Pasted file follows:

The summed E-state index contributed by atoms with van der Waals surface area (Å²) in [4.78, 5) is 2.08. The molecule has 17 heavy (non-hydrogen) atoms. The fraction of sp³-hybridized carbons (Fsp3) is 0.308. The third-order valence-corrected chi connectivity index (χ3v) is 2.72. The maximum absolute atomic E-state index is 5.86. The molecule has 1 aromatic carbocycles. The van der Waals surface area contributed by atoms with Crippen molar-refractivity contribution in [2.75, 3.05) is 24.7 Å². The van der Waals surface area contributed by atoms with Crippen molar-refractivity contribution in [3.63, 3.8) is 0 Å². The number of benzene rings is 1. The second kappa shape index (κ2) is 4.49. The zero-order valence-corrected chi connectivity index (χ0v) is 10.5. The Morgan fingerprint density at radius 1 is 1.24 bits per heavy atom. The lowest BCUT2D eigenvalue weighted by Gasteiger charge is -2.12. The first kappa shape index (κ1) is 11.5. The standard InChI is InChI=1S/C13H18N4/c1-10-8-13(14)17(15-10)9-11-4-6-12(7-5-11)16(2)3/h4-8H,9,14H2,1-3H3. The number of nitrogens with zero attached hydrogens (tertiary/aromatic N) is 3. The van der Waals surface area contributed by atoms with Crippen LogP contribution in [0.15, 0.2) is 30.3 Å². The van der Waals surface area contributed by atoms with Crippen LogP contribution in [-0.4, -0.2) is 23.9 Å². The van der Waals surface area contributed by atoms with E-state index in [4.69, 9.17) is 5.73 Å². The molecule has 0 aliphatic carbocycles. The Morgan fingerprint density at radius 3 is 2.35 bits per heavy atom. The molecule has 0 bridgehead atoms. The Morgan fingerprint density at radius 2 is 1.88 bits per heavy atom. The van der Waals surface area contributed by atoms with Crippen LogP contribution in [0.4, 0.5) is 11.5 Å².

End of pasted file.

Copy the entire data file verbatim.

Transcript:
The summed E-state index contributed by atoms with van der Waals surface area (Å²) in [4.78, 5) is 2.08. The molecule has 17 heavy (non-hydrogen) atoms. The fraction of sp³-hybridized carbons (Fsp3) is 0.308. The third-order valence-corrected chi connectivity index (χ3v) is 2.72. The maximum absolute atomic E-state index is 5.86. The molecule has 1 aromatic carbocycles. The van der Waals surface area contributed by atoms with Crippen molar-refractivity contribution in [2.75, 3.05) is 24.7 Å². The van der Waals surface area contributed by atoms with Crippen molar-refractivity contribution in [3.63, 3.8) is 0 Å². The number of benzene rings is 1. The second kappa shape index (κ2) is 4.49. The zero-order valence-corrected chi connectivity index (χ0v) is 10.5. The Morgan fingerprint density at radius 1 is 1.24 bits per heavy atom. The lowest BCUT2D eigenvalue weighted by Gasteiger charge is -2.12. The first kappa shape index (κ1) is 11.5. The standard InChI is InChI=1S/C13H18N4/c1-10-8-13(14)17(15-10)9-11-4-6-12(7-5-11)16(2)3/h4-8H,9,14H2,1-3H3. The number of nitrogens with zero attached hydrogens (tertiary/aromatic N) is 3. The van der Waals surface area contributed by atoms with Crippen LogP contribution in [0.15, 0.2) is 30.3 Å². The van der Waals surface area contributed by atoms with Crippen LogP contribution in [-0.4, -0.2) is 23.9 Å². The van der Waals surface area contributed by atoms with E-state index in [4.69, 9.17) is 5.73 Å². The molecule has 0 aliphatic carbocycles. The Morgan fingerprint density at radius 3 is 2.35 bits per heavy atom. The molecule has 0 bridgehead atoms. The Morgan fingerprint density at radius 2 is 1.88 bits per heavy atom. The van der Waals surface area contributed by atoms with Crippen LogP contribution in [0.4, 0.5) is 11.5 Å².